RICHMOND, Va. (WRIC) — As more individuals receive the COVID-19 vaccine and infection rates decline, the U.S. seems to be approaching a so-called “new normal.” But for some, this change could come with its own set of issues, much like the initial mental health issues reported at the peak of the coronavirus pandemic.

According to Virginia Commonwealth University (VCU) Psychology Department Professor and Chair Dr. Michael Southam-Gerow, it will take time for individuals to form new habits as coronavirus-related restrictions are lifted.

“We all started, in the pandemic, to find ways to build a routine in. So a routine is what helps us feel anchored and better, and so we got used to logging onto Zoom and figuring out how to contact people with FaceTime, or whatever little ways that we could stay connected,” Southam-Gerow said. “I think of this next six months or so as this transition period, where we’re going to have to figure out how to be together again.”

Southam-Gerow said that the time it will take individuals to adjust to a “new normal” is dependent on their level of anxiety.

“If you’re an anxious person by nature, this is going to be much harder,” he said.

According to the Anxiety & Depression Association of America (ADAA), anxiety disorders are the most common mental illnesses in the United States, affecting 40 million adults throughout the country ages 18 years and older. Nearly one-half of those diagnosed with depression are also diagnosed with an anxiety disorder.

“The pandemic, it reinforced some people’s natural tendency to be afraid of things, and so COVID was a pretty terrifying experience because it was this invisible thing, you couldn’t see it, but it could make you super sick and it could kill you,” Southam-Gerow said. “If you’re not socially anxious, be good to those who are.”

The challenge, Southam-Gerow said, is that new habits have been developed over the course of the coronavirus pandemic to evolve with health and safety measures, which are now changing again.

“Staying in is going to be one of the challenges we have, is encouraging people to go back out and not just go out to drink, but to go out and be with people,” he said. “We really grow best in relationships with each other, and we grow best when we challenge each other.”

Southam-Gerow said that those who preferred the controllability of video chats as opposed to face-to-face interactions might have trouble adjusting back to being physically in front of people, especially for those who are unsure whether to remove their mask, regardless of vaccination status.

“There’s going to be a lot of this weird dancing we do in public,” Southam-Gerow said. “That same dancing, we’re going to do around physical space.”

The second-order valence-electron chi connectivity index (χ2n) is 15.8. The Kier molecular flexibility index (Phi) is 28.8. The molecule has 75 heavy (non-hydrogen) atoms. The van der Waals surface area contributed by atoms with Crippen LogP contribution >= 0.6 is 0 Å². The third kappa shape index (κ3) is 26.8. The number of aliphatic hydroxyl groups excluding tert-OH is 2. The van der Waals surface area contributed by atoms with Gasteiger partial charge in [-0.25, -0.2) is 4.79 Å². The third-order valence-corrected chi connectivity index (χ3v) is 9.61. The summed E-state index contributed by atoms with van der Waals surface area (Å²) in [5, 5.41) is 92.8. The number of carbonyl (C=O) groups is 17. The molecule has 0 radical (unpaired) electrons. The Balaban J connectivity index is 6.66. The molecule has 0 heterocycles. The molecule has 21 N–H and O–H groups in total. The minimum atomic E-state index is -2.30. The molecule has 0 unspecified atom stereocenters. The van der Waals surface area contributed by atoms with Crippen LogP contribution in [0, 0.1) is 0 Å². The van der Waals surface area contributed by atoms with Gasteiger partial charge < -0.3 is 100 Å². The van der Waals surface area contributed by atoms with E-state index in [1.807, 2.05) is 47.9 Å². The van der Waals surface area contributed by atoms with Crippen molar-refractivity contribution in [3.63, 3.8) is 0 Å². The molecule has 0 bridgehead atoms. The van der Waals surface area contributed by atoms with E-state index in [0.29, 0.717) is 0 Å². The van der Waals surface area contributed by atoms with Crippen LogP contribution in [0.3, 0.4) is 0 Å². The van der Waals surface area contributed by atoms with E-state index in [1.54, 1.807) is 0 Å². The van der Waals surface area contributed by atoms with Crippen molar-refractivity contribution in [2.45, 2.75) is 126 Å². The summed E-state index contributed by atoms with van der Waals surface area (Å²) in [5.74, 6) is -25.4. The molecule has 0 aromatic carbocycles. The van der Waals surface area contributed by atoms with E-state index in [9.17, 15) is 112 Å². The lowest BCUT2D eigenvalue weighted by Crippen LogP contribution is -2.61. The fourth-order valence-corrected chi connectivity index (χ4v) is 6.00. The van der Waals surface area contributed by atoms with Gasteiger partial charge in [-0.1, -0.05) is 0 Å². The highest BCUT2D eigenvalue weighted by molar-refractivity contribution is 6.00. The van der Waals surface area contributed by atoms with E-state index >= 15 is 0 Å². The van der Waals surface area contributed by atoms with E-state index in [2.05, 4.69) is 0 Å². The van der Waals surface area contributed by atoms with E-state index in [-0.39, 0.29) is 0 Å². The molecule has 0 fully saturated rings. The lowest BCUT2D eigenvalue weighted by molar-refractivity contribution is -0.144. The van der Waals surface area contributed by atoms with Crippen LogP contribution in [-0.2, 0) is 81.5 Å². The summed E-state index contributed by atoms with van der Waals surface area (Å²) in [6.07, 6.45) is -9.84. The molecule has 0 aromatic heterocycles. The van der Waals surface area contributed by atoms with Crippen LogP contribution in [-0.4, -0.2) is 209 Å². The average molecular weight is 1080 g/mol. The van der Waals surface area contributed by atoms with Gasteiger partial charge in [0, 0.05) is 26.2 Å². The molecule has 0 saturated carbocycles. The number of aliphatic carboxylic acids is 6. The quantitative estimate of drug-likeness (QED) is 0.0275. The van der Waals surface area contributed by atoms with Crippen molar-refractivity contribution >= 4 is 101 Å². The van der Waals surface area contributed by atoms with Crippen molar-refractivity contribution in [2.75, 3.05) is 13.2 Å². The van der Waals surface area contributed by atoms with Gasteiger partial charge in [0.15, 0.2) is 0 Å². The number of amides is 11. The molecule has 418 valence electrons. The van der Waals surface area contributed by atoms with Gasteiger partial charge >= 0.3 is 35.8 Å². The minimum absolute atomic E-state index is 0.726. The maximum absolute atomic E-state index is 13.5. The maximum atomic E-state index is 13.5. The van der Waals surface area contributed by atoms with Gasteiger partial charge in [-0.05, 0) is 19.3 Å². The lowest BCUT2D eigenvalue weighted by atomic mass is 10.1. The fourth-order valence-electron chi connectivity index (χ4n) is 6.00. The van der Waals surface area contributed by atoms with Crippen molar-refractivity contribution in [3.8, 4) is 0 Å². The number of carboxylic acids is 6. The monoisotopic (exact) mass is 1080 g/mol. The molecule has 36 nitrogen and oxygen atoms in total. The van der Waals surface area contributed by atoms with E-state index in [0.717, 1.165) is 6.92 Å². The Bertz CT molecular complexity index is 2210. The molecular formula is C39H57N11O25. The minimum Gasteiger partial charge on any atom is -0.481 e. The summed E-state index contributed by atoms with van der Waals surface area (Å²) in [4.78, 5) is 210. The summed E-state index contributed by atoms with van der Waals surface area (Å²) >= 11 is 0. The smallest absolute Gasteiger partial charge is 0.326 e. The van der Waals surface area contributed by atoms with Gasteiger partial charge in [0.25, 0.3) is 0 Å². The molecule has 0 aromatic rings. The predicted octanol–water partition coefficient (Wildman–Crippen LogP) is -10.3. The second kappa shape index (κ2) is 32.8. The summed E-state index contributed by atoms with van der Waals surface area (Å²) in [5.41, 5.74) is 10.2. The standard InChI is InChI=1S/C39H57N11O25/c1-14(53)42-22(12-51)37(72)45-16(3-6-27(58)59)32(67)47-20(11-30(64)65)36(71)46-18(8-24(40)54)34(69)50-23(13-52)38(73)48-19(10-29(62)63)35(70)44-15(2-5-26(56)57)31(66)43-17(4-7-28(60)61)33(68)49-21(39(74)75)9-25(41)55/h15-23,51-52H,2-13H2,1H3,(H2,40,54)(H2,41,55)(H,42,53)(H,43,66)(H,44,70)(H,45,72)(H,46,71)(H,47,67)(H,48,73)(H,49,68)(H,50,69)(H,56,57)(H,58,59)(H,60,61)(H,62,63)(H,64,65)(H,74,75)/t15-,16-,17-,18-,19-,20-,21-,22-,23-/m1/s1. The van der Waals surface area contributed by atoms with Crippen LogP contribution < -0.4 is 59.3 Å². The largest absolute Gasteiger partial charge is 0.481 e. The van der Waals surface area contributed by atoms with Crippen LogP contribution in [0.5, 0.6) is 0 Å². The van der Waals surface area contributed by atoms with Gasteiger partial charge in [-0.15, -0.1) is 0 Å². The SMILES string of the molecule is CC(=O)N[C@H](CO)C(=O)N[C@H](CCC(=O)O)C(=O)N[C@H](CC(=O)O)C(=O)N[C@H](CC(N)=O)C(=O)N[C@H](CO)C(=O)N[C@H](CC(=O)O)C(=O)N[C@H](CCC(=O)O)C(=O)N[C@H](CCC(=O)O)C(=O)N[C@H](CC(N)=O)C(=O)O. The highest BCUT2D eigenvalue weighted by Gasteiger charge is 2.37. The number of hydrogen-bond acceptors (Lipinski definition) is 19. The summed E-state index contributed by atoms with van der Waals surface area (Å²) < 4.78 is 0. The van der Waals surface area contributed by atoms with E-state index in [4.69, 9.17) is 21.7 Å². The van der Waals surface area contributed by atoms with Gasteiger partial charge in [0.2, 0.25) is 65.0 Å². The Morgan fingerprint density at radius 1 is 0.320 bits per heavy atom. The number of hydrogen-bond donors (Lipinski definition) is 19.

He said that individuals will have to readjust to being closer than six feet away from people and not having a mask or plexiglass barrier to separate them.

“I think we’re going to be more hesitant,” Southam-Gerow said. “We’re going to go a little slower about it because we don’t really know — the pandemic’s not over.”

However, Southam-Gerow also expects individuals to have a newfound appreciation for things they might not have been able to do during the pandemic.

“I think we’re going to be a little more intimate with each other now,” he said. “We have all lived through this common experience, and so we understand — we learned a lot about each other in the pandemic about where we live and our kids barge in or our dogs bark or we have to get up and get a snack, or something like that. There’s a certain intimacy that this thing has created for us that’s probably going to be nice when we get back together.”

To make the transition into a society with fewer coronavirus-related restrictions less challenging all around, Southam-Gerow said that it’s important to face fears.

“If you’re afraid of it but it’s not going to hurt you, then if you do it, the more you do it, the less anxiety you’re going to have,” he said.

This applies especially to social situations, where individuals might be nervous to go out after not being able to do so for several months.

“Start small and build,” Southam-Gerow said. “Don’t go to a 50-person party. Start with just hanging out with your friends.”

Small-group gatherings can also help combat negative self-talk, he said.

“When you’re alone a lot, you’re spending a lot of time alone with yourself, which, you’re your own best friend, that’s awesome. But if you have some challenges with yourself, if you have a tendency to be mean to yourself, which a lot of us do, then you can kind of get stuck with the same messages,” Southam-Gerow said. “Look for counter evidence, or look for evidence on the other side of it. Let’s balance out some of those negative thoughts with some more cheerful ones.”